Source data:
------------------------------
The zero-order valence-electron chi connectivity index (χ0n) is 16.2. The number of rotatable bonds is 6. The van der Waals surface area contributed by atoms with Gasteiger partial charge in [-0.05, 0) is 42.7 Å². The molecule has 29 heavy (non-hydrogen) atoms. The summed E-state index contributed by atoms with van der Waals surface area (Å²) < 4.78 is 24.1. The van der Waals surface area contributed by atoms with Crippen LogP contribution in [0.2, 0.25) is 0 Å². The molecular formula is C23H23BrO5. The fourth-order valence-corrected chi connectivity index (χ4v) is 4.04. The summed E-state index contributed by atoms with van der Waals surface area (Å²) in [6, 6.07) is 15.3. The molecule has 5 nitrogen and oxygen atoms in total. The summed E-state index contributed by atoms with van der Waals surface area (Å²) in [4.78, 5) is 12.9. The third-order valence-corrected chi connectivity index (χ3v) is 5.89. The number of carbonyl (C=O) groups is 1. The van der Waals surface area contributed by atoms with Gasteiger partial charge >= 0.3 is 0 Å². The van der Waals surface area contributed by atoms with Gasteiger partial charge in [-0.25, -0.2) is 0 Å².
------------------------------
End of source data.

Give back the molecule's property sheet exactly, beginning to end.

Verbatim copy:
The zero-order valence-electron chi connectivity index (χ0n) is 16.2. The number of rotatable bonds is 6. The van der Waals surface area contributed by atoms with Gasteiger partial charge in [-0.05, 0) is 42.7 Å². The molecule has 29 heavy (non-hydrogen) atoms. The summed E-state index contributed by atoms with van der Waals surface area (Å²) < 4.78 is 24.1. The van der Waals surface area contributed by atoms with Crippen LogP contribution in [0.2, 0.25) is 0 Å². The molecular formula is C23H23BrO5. The fourth-order valence-corrected chi connectivity index (χ4v) is 4.04. The summed E-state index contributed by atoms with van der Waals surface area (Å²) in [6, 6.07) is 15.3. The molecule has 5 nitrogen and oxygen atoms in total. The summed E-state index contributed by atoms with van der Waals surface area (Å²) in [4.78, 5) is 12.9. The third-order valence-corrected chi connectivity index (χ3v) is 5.89. The number of carbonyl (C=O) groups is 1. The van der Waals surface area contributed by atoms with Gasteiger partial charge >= 0.3 is 0 Å². The van der Waals surface area contributed by atoms with Gasteiger partial charge in [-0.25, -0.2) is 0 Å².